If you’re pursuing a lacrosse career in college, you’re in luck. Contrary to popular belief, it’s not difficult to find the right fit for yourself. In fact, there are 802 opportunities to play college lacrosse around the country.
Of course, this might not be what you’ve heard. Anyone giving you information has a bias, myself included, and you’ve probably been steered in one direction or another. Maybe it was someone that wanted you to follow in their footsteps or the club coach looking for another high-profile Division 1 commit.
Despite my Palm Beach Atlantic is great bias, here’s a look at six different levels of college lacrosse where you can find a home––––
The “top-tier” of NCAA lacrosse is Division 1 and it plays host to 117 teams. You’ll find the typical lacrosse power programs like Maryland and UNC, the elite Power 5 programs like Florida and USC, and beyond that, there’s a heavy mix.
As it is with any division, it’s on you to find what you desire in a college. Want to go (or stay) out west? You’ll find opportunities at public research universities like UC-Berkeley and San Diego State. Looking for an up and coming private institution in the South? Elon or Jacksonville might be a great fit.
Don’t buy the lie that you have to play Division 1 or that Division 1 is for a specific “type” of lacrosse player. Just like you’re a unique athlete with a unique skill set, so is every lacrosse program. In every conference, there’s a guaranteed champion and a team in last place. Assuming your skills can line up with both programs, you have to ask yourself one question–––– “Do I want to go to a winning program or build one?”
Let’s start with the obvious — I love Division 2 (and it’s not just because I coach one of its’ teams). I think our division is an incredible fit for any student-athlete looking for a great mix of academics and athletics. And you can find that at any one of our 111 member schools.
I’m a big fan of the division’s old slogan (“Life in the Balance”) because in my mind you get the best of both worlds. The academic piece is valued and prioritized while the athletic piece is honored as well.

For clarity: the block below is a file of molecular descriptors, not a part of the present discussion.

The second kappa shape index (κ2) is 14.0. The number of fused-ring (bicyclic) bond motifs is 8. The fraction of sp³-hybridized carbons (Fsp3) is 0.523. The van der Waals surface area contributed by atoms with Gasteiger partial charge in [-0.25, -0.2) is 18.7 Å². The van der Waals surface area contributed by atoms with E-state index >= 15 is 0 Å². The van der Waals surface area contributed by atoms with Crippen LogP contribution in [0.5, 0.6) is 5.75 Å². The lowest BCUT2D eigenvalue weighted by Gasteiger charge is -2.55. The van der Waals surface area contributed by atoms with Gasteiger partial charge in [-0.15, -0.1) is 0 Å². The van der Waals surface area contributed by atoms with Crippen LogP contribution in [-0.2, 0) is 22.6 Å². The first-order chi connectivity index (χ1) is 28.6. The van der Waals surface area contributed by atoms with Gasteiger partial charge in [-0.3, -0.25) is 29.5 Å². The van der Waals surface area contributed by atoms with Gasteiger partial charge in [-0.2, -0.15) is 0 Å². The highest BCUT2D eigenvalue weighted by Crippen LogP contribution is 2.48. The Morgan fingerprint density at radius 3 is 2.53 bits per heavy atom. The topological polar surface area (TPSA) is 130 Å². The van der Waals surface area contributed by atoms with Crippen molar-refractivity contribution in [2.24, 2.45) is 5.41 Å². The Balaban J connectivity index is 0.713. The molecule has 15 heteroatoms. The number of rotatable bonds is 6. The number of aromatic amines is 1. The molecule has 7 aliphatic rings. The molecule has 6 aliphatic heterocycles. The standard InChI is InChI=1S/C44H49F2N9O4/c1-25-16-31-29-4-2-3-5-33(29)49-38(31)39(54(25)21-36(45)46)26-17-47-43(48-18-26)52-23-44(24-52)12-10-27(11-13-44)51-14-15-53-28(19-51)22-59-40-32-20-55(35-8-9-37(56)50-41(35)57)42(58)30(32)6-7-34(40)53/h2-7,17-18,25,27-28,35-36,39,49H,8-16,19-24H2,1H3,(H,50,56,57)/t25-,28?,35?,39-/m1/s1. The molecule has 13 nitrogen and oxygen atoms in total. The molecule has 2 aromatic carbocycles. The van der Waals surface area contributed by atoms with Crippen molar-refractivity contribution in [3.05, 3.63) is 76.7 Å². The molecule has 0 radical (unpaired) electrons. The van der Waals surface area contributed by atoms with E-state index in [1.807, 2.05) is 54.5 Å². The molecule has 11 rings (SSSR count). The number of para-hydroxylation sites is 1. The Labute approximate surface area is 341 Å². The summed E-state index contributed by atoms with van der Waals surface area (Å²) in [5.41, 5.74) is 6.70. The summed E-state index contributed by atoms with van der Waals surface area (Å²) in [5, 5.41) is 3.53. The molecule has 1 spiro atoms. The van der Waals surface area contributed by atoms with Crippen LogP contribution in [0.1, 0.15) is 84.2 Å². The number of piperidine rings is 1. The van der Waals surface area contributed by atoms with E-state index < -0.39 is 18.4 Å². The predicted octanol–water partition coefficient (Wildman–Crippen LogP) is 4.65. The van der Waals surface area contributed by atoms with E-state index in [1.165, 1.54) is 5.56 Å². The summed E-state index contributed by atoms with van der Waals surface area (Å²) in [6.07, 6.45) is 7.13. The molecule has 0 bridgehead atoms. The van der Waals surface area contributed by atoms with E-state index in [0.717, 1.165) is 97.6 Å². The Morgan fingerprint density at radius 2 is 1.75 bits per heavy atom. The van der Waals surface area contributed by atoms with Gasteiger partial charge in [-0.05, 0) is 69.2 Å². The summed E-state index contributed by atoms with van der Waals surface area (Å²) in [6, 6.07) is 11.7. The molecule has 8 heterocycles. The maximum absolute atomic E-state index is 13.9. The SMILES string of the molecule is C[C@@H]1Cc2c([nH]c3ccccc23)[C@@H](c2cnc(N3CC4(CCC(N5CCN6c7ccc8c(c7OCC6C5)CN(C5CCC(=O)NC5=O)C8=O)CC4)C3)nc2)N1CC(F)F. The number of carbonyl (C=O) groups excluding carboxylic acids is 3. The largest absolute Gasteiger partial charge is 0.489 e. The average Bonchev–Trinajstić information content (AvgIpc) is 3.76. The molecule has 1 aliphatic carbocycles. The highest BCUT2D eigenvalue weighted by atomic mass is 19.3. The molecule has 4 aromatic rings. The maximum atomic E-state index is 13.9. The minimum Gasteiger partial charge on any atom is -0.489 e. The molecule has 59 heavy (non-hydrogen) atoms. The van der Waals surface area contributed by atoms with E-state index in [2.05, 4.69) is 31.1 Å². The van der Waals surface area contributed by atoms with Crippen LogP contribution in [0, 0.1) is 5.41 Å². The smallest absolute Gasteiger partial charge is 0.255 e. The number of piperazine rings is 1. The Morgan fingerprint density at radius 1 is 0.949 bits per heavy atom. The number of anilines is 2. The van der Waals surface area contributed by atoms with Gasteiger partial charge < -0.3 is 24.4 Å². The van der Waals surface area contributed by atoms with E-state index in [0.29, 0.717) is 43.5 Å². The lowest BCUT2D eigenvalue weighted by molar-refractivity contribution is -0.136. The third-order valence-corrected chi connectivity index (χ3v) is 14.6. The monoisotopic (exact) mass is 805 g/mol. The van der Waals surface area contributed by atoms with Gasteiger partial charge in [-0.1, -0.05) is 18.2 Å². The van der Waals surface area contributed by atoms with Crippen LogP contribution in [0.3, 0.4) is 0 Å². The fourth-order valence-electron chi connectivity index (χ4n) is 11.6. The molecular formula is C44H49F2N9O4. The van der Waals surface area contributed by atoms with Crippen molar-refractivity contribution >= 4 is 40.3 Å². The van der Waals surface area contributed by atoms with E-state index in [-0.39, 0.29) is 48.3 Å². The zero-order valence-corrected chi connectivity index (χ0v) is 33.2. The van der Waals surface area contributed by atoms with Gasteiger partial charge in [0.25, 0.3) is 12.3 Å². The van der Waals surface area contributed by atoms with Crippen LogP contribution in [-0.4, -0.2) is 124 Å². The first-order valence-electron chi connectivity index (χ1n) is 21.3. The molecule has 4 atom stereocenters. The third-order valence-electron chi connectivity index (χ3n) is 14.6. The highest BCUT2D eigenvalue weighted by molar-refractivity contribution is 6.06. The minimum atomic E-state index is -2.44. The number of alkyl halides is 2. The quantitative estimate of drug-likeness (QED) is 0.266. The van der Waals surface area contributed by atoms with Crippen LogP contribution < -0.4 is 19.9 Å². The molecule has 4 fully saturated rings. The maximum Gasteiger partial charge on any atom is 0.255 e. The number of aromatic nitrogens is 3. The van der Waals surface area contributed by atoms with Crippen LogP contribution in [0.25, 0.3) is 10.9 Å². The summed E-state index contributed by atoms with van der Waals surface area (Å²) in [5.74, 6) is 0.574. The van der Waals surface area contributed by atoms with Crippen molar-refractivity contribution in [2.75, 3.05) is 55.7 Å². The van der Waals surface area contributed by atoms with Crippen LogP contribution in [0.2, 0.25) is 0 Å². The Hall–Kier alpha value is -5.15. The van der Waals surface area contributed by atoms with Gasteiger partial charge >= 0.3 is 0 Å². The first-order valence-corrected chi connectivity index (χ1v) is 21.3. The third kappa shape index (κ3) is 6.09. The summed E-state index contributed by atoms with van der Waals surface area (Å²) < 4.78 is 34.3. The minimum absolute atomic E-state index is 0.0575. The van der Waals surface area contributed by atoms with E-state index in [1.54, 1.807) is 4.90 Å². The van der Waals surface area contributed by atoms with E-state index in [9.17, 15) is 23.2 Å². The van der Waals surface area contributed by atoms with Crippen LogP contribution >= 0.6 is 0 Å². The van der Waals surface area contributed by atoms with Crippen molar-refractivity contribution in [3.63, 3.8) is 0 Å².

In Division II, you’ll find schools that offer nice athletic aid packages and others that run on a shoestring budget (if they’ve got one at all). For 99% of programs in this division, they’re not fully funded–––– meaning that their school does not provide the maximum 9.9 scholarships allowed by D2.
Many schools will give a program one scholarship per class or roughly four total scholarships to divide amongst a team. Some less and some more. This is applicable for NCAA Division I as well.
This is the biggest opportunity for any prospective college lacrosse player, with 297 schools that will sponsor lacrosse in the 2018–19 academic year. To quote Owen Wilson, “Wooooowwwww.” That’s 300 opportunities to play lacrosse ––––– from the NESCAC to the Pacific Northwest and back.
Here you’ll find smaller, often private, academically-oriented schools with a median undergraduate enrollment of 1,748.
Additionally, Division III colleges do not offer athletic scholarships, but don’t let that dissuade you–––– 80% of all student-athletes receive some form of academic grant or need-based scholarship. The average size of those awards? Over $17,000.
That’s a not-so-tiny nugget to consider when weighting the $10,000 in academic and another $2,000 in athletic from a Division I or II counterpart.
The NAIA (National Association of Intercollegiate Athletics) is home to 37 programs that rank in similar size to their Division II or III counterparts.
The NAIA is a completely separate organization than the NCAA, which is often confusing for many recruits who ask, “What division does your school play in?”
Due to a smaller percentage of NAIA colleges and universities that sponsor lacrosse, the sport as a whole sponsored in the “invitational” phase. This is one level above an “emerging” sport and one level below full championship status. NAIA teams will still compete to a berth in the NAIA lacrosse invitational, however.
In the NAIA, a sport reaches invitational status by having 25 or more institutions sponsor the sport as a varsity intercollegiate sport and declare their intent to participate in a NAIA postseason competition. With 37 teams, it is simply a matter of time before the NAIA becomes a fully-recognized championship sport.